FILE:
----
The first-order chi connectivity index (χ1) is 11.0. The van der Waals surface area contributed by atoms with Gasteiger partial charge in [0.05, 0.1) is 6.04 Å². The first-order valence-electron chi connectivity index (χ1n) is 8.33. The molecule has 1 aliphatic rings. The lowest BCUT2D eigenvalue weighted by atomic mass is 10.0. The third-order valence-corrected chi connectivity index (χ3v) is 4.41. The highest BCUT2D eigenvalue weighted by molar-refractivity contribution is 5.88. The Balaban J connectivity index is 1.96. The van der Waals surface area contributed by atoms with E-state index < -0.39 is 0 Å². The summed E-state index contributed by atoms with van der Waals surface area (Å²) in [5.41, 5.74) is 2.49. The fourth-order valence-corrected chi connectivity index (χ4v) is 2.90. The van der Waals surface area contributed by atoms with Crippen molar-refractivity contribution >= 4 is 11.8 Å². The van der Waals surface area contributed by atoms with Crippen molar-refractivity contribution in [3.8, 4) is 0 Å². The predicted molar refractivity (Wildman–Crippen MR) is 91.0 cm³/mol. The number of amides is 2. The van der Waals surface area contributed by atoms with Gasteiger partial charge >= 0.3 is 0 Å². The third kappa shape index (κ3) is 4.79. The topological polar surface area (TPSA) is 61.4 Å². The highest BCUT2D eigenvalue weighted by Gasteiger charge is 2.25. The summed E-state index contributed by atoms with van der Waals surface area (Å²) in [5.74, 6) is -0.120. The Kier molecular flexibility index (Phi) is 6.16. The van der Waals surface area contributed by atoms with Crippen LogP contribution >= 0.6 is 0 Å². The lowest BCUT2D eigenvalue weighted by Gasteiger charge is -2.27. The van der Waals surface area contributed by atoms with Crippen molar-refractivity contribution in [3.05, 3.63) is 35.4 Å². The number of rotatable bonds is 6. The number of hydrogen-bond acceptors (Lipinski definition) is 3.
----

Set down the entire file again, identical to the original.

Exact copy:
The first-order chi connectivity index (χ1) is 11.0. The van der Waals surface area contributed by atoms with Gasteiger partial charge in [0.05, 0.1) is 6.04 Å². The first-order valence-electron chi connectivity index (χ1n) is 8.33. The molecule has 1 aliphatic rings. The lowest BCUT2D eigenvalue weighted by atomic mass is 10.0. The third-order valence-corrected chi connectivity index (χ3v) is 4.41. The highest BCUT2D eigenvalue weighted by molar-refractivity contribution is 5.88. The Balaban J connectivity index is 1.96. The van der Waals surface area contributed by atoms with E-state index < -0.39 is 0 Å². The summed E-state index contributed by atoms with van der Waals surface area (Å²) in [5.41, 5.74) is 2.49. The fourth-order valence-corrected chi connectivity index (χ4v) is 2.90. The van der Waals surface area contributed by atoms with Crippen molar-refractivity contribution >= 4 is 11.8 Å². The van der Waals surface area contributed by atoms with Crippen molar-refractivity contribution in [3.8, 4) is 0 Å². The predicted molar refractivity (Wildman–Crippen MR) is 91.0 cm³/mol. The number of amides is 2. The van der Waals surface area contributed by atoms with Gasteiger partial charge >= 0.3 is 0 Å². The third kappa shape index (κ3) is 4.79. The topological polar surface area (TPSA) is 61.4 Å². The highest BCUT2D eigenvalue weighted by Gasteiger charge is 2.25. The summed E-state index contributed by atoms with van der Waals surface area (Å²) in [5.74, 6) is -0.120. The Kier molecular flexibility index (Phi) is 6.16. The van der Waals surface area contributed by atoms with Crippen LogP contribution >= 0.6 is 0 Å². The lowest BCUT2D eigenvalue weighted by Gasteiger charge is -2.27. The van der Waals surface area contributed by atoms with Crippen molar-refractivity contribution in [3.05, 3.63) is 35.4 Å². The number of rotatable bonds is 6. The number of hydrogen-bond acceptors (Lipinski definition) is 3.